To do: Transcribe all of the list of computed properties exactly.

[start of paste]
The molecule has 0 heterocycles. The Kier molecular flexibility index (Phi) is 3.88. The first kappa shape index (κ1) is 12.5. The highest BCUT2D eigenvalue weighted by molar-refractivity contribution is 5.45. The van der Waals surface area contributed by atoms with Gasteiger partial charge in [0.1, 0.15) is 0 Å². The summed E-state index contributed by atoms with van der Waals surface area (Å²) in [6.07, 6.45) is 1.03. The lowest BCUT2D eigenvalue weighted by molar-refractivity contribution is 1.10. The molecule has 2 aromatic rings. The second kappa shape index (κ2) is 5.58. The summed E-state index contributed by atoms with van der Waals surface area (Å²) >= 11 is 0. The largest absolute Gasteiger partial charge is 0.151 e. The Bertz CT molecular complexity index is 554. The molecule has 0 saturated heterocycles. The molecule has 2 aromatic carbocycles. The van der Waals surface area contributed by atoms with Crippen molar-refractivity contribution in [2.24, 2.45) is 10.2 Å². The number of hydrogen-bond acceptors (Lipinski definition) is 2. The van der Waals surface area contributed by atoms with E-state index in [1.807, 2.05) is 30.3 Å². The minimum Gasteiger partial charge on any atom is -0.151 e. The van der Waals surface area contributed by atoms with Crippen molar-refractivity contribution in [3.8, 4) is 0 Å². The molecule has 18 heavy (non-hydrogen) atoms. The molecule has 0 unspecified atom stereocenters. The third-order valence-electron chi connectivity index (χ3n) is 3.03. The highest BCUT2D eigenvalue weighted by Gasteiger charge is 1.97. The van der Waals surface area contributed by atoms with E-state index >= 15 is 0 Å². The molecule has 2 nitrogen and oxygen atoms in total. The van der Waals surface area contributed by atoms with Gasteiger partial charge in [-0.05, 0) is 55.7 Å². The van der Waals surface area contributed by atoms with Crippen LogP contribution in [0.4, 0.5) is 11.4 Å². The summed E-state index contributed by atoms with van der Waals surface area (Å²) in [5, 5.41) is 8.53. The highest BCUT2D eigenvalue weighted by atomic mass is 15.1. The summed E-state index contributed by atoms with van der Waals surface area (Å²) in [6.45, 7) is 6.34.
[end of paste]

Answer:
The molecule has 0 heterocycles. The Kier molecular flexibility index (Phi) is 3.88. The first kappa shape index (κ1) is 12.5. The highest BCUT2D eigenvalue weighted by molar-refractivity contribution is 5.45. The van der Waals surface area contributed by atoms with Gasteiger partial charge in [0.1, 0.15) is 0 Å². The summed E-state index contributed by atoms with van der Waals surface area (Å²) in [6.07, 6.45) is 1.03. The lowest BCUT2D eigenvalue weighted by molar-refractivity contribution is 1.10. The molecule has 2 aromatic rings. The second kappa shape index (κ2) is 5.58. The summed E-state index contributed by atoms with van der Waals surface area (Å²) >= 11 is 0. The largest absolute Gasteiger partial charge is 0.151 e. The Bertz CT molecular complexity index is 554. The molecule has 0 saturated heterocycles. The molecule has 2 aromatic carbocycles. The van der Waals surface area contributed by atoms with Crippen molar-refractivity contribution in [2.24, 2.45) is 10.2 Å². The number of hydrogen-bond acceptors (Lipinski definition) is 2. The van der Waals surface area contributed by atoms with E-state index in [1.807, 2.05) is 30.3 Å². The minimum Gasteiger partial charge on any atom is -0.151 e. The van der Waals surface area contributed by atoms with Crippen molar-refractivity contribution in [3.8, 4) is 0 Å². The molecule has 18 heavy (non-hydrogen) atoms. The molecule has 0 unspecified atom stereocenters. The third-order valence-electron chi connectivity index (χ3n) is 3.03. The highest BCUT2D eigenvalue weighted by Gasteiger charge is 1.97. The van der Waals surface area contributed by atoms with E-state index >= 15 is 0 Å². The molecule has 2 nitrogen and oxygen atoms in total. The van der Waals surface area contributed by atoms with Gasteiger partial charge in [-0.05, 0) is 55.7 Å². The van der Waals surface area contributed by atoms with Crippen LogP contribution in [0.4, 0.5) is 11.4 Å². The summed E-state index contributed by atoms with van der Waals surface area (Å²) in [5, 5.41) is 8.53. The highest BCUT2D eigenvalue weighted by atomic mass is 15.1. The summed E-state index contributed by atoms with van der Waals surface area (Å²) in [6.45, 7) is 6.34.